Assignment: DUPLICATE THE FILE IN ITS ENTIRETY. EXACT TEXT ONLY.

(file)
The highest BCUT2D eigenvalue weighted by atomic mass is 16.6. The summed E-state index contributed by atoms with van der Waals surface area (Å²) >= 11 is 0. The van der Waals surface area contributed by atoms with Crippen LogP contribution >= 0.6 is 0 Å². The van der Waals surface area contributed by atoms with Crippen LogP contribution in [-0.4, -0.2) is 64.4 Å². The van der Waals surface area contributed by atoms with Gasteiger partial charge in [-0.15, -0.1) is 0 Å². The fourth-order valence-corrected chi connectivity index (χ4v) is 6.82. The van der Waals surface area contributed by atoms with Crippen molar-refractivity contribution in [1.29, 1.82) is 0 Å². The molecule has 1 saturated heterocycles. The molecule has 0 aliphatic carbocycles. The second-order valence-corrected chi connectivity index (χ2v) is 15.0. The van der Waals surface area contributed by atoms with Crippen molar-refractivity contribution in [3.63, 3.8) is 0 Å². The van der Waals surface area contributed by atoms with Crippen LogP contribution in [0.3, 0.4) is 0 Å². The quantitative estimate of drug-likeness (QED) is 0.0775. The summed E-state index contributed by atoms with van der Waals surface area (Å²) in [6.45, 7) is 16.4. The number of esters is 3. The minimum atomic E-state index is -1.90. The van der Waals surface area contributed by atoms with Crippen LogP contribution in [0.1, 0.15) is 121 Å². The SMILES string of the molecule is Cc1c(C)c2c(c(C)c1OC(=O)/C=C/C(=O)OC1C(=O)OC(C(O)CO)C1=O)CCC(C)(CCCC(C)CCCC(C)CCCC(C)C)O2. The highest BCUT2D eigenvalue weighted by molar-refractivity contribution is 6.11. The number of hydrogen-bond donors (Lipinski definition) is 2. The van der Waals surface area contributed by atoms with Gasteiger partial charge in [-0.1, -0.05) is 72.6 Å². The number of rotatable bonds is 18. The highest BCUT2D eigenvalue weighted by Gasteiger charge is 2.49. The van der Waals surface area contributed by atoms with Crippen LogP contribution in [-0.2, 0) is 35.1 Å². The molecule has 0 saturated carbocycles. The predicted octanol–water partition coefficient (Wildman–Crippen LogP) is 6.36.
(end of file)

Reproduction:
The highest BCUT2D eigenvalue weighted by atomic mass is 16.6. The summed E-state index contributed by atoms with van der Waals surface area (Å²) >= 11 is 0. The van der Waals surface area contributed by atoms with Crippen LogP contribution >= 0.6 is 0 Å². The van der Waals surface area contributed by atoms with Crippen LogP contribution in [-0.4, -0.2) is 64.4 Å². The van der Waals surface area contributed by atoms with Gasteiger partial charge in [-0.15, -0.1) is 0 Å². The fourth-order valence-corrected chi connectivity index (χ4v) is 6.82. The van der Waals surface area contributed by atoms with Crippen molar-refractivity contribution in [1.29, 1.82) is 0 Å². The molecule has 1 saturated heterocycles. The molecule has 0 aliphatic carbocycles. The second-order valence-corrected chi connectivity index (χ2v) is 15.0. The van der Waals surface area contributed by atoms with Crippen molar-refractivity contribution in [3.63, 3.8) is 0 Å². The van der Waals surface area contributed by atoms with Crippen LogP contribution in [0.3, 0.4) is 0 Å². The quantitative estimate of drug-likeness (QED) is 0.0775. The summed E-state index contributed by atoms with van der Waals surface area (Å²) in [6.45, 7) is 16.4. The number of esters is 3. The minimum atomic E-state index is -1.90. The van der Waals surface area contributed by atoms with Crippen LogP contribution in [0.1, 0.15) is 121 Å². The SMILES string of the molecule is Cc1c(C)c2c(c(C)c1OC(=O)/C=C/C(=O)OC1C(=O)OC(C(O)CO)C1=O)CCC(C)(CCCC(C)CCCC(C)CCCC(C)C)O2. The highest BCUT2D eigenvalue weighted by molar-refractivity contribution is 6.11. The number of hydrogen-bond donors (Lipinski definition) is 2. The van der Waals surface area contributed by atoms with Gasteiger partial charge in [-0.1, -0.05) is 72.6 Å². The number of rotatable bonds is 18. The highest BCUT2D eigenvalue weighted by Gasteiger charge is 2.49. The van der Waals surface area contributed by atoms with Crippen LogP contribution in [-0.2, 0) is 35.1 Å². The molecule has 0 saturated carbocycles. The predicted octanol–water partition coefficient (Wildman–Crippen LogP) is 6.36.